Dr. Hermann Jacobi believes that "Jainism goes back to a very early period, and to primitive currents of religious and metaphysical speculation, which gave rise to the oldest Indian philosophies. Critical and comparative study has brought to light several words like ‘Asrava’, `Samvara’ etc., which have been used by Jains in the original sense but which have been mentioned in Buddhist Literature in figurative sense. On the basis of these words,  Dr. Jacobi has concluded that Jainism is much older than the religion of Buddha and therefore it is incorrect to imagine Jainism as the offshoot of Buddhism.

Dr. A. N. Upadhye remarked:

“The origins of Jainism go back to the pre-historic times. They are to be sought in the fertile valley of Ganga, where they flourished in the past, even before the advent of Aryans with their priestly religion, a society of recluses who laid much stress on individual exertion, on practice of a code of morality and devotion to austerities, as means of attaining religious Summum Bonum.”

German Indologist Heinrich Zimmer agreed that there is truth in the Jain idea that their religion goes back to a remote antiquity, the antiquity in question being that of the pre-Aryan, so called Dravidian period, and that Jainism is the oldest of all Dravidian born philosophies and religions.

Noel Retting, another Indologist, writes, "Only in Jainism, of all the living religions, do we see a fusion of the primitive with the profound. It has preserved elements from the first stage of man's religious awareness, animism. It affirms the separateness of spirit from matter, even though our modern philosophers and religionists regard neither form of dualism as untenable. Despite the opinion of these men, Jainism is fundamentally scientific. And, it may very well be, contrary to the opinions of many anthropologists and students of comparative religion, the oldest living faith."

Professor L. P. Tessitory is of opinion that "Jainism is of a very high order. Its important teachings are based upon science. The more the scientific knowledge advances the more the Jain teachings will be proven".

In fact, the Jain system of thought is so wonderfully consistent with modern realism and science. Dr. Walther Schubring observes, "He who has a thorough knowledge of the structure of the world cannot but admire the inward logic and harmony of Jain ideas. Hand in hand with the refined cosmographical ideas goes a high standard of astronomy and mathematics."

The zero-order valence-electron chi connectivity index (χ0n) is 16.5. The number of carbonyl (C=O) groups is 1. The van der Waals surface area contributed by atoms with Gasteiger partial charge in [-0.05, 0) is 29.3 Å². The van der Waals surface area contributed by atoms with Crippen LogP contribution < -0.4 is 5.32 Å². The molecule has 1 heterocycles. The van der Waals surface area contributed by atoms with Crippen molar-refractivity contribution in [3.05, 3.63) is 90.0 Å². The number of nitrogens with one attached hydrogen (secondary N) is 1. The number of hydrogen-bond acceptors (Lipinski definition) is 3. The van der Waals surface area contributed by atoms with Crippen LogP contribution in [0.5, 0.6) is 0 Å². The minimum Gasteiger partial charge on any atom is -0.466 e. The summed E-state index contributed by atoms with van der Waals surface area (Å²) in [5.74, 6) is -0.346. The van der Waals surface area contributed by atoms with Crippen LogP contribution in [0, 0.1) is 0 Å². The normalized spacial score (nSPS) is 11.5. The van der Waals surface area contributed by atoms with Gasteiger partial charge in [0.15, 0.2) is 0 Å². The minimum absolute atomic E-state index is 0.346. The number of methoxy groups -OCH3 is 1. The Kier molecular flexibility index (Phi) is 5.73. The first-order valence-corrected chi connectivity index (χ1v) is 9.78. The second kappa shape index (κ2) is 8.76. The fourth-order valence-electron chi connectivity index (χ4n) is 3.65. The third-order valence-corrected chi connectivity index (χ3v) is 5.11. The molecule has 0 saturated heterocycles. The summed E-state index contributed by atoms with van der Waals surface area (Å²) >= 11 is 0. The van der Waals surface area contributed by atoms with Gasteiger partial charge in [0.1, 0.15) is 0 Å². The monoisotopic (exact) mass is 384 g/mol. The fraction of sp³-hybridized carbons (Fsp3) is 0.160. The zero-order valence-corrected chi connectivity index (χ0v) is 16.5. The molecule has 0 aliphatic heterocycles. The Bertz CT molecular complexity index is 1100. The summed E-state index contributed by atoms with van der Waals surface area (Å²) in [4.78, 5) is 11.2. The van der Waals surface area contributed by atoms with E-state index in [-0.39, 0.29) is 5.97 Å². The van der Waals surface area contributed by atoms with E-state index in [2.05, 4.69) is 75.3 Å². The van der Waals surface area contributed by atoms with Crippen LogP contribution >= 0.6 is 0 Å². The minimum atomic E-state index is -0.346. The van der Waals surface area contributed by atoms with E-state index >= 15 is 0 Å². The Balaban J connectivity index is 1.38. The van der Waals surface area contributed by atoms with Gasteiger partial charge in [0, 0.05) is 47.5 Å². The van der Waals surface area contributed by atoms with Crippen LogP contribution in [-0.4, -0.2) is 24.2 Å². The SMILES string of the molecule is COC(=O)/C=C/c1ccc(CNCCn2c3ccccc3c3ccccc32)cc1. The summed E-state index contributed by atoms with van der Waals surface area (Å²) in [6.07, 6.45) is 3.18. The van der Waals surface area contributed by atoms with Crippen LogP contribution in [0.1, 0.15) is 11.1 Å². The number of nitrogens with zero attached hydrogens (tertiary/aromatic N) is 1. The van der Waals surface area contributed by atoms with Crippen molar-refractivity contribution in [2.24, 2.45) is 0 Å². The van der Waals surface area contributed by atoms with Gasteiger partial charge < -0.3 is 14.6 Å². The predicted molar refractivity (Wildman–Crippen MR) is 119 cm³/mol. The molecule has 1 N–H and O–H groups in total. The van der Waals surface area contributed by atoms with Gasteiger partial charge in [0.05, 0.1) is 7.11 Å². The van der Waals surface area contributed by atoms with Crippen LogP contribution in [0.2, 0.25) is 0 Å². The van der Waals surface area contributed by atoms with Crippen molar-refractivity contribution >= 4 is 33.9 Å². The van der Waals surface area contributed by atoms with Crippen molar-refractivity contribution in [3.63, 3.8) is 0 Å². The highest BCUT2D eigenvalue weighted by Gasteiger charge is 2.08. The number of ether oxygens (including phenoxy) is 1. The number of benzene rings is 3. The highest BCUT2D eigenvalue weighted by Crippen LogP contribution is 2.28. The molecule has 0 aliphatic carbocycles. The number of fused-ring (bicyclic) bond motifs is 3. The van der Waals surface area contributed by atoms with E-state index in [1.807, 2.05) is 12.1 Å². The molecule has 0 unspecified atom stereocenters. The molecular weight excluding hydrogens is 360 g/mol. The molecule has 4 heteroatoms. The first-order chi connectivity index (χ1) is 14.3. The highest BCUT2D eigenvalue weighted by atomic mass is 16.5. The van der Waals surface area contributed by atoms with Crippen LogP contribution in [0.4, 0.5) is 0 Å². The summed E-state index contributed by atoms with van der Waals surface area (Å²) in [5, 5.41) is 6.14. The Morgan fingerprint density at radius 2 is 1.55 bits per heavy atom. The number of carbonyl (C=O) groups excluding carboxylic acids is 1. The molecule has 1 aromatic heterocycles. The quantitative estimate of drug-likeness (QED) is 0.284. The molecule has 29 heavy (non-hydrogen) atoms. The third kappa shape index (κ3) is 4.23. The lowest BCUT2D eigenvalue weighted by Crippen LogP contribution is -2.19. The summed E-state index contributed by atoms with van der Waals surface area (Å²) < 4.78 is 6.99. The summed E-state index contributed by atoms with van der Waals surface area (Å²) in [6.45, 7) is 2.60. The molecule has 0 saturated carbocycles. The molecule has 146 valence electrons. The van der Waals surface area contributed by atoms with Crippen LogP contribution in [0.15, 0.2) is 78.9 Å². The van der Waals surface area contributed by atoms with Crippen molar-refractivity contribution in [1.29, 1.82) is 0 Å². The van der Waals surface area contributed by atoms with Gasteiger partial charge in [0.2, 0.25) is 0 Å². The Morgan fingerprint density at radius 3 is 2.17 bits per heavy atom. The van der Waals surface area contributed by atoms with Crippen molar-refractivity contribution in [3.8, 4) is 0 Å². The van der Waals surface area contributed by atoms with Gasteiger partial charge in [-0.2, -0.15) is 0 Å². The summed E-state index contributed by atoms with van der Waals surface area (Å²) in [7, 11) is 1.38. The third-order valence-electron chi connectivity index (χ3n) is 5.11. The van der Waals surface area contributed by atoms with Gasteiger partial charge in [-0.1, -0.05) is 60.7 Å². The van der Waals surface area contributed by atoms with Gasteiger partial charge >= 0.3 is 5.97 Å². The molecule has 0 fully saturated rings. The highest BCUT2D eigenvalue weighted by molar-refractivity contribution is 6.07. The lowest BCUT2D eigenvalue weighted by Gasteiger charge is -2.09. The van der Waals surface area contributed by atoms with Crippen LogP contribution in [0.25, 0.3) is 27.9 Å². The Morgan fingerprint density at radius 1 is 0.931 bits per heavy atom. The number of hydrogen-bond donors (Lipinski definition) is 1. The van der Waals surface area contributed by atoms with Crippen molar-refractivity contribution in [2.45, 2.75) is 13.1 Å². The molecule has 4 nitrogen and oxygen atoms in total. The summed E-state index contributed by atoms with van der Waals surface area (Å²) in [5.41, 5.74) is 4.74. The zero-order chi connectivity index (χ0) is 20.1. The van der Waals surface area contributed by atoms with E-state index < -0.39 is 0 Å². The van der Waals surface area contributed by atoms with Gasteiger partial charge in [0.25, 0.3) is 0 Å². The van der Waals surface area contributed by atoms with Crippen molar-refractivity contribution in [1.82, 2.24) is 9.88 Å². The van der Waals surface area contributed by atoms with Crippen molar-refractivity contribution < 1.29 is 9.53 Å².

The  Pre-Aryan aspects of the Jain tradition can be traced to Indus Valley civilization which flourished six to eight thousand years ago. Nude standing images found in the Indus Valley ruins bear a striking resemblance to the oldest Jain sculpture. There may be a link in the bull seals of Indus and the bull lancchana of Rishabhanatha. It is significant as various scholars have suggested that the nude standing images in the Indus Valley in a typical Jain ascetic Yogic pose Kayotsarga bear a striking resemblance to the oldest Jaina sculptures, and further that there is a link between the Indus bull-seals and the bull insignia (lancchana) of Rishabha. . In the Adi Purana Book XV III, Kayotsarga posture is described in connection with the penance of Rishabha or Vrashabha,”

In his Indus Civilization and Hindu Culture, the eminent scholar, P. R. Deshmukh says:”The first Jain Tirthankar belonged to Indus civilization. The Indus Valley deities were nude. The Jains sustained that culture and worshipped nude Tirthankaras”.

The opinion of Dr.Guseva is notable: “ --- in those times followers of Jainism were, in the main, representatives of pre-Aryan population of the country. This means that there is basis to assert that the chief components of this non Vedic religion were engendered by non Aryan ethnical environment.”

Dr. S. Radhakrishnan affirms that “The Bhagavata Purana endorses the view that Rishabha was the founder of Jainism. There is evidence to show that so far back as the first century B.C. there were people who were worshipping Rishabhadeva, the first Tirthankar. There is no doubt that Jainism prevailed even before Vardhamana Mahavira, or Parsvanatha. The Yajurveda mentions the names of three Tirthankaras, Rishabha, Ajitnath and Aristanemi” (Indian Philosophy, P.287)

 

Historicity of  First Tirthankar

The idea of Rishabha Tirthankar being an epoch-making man is deep-rooted in the Jaina scriptures. He was the son of the fourteenth Kulakara or Manu known as Nabhi. He is also known as Adinath. Rishabha inaugurated the karmabhumi and pioneered human civilisation and culture.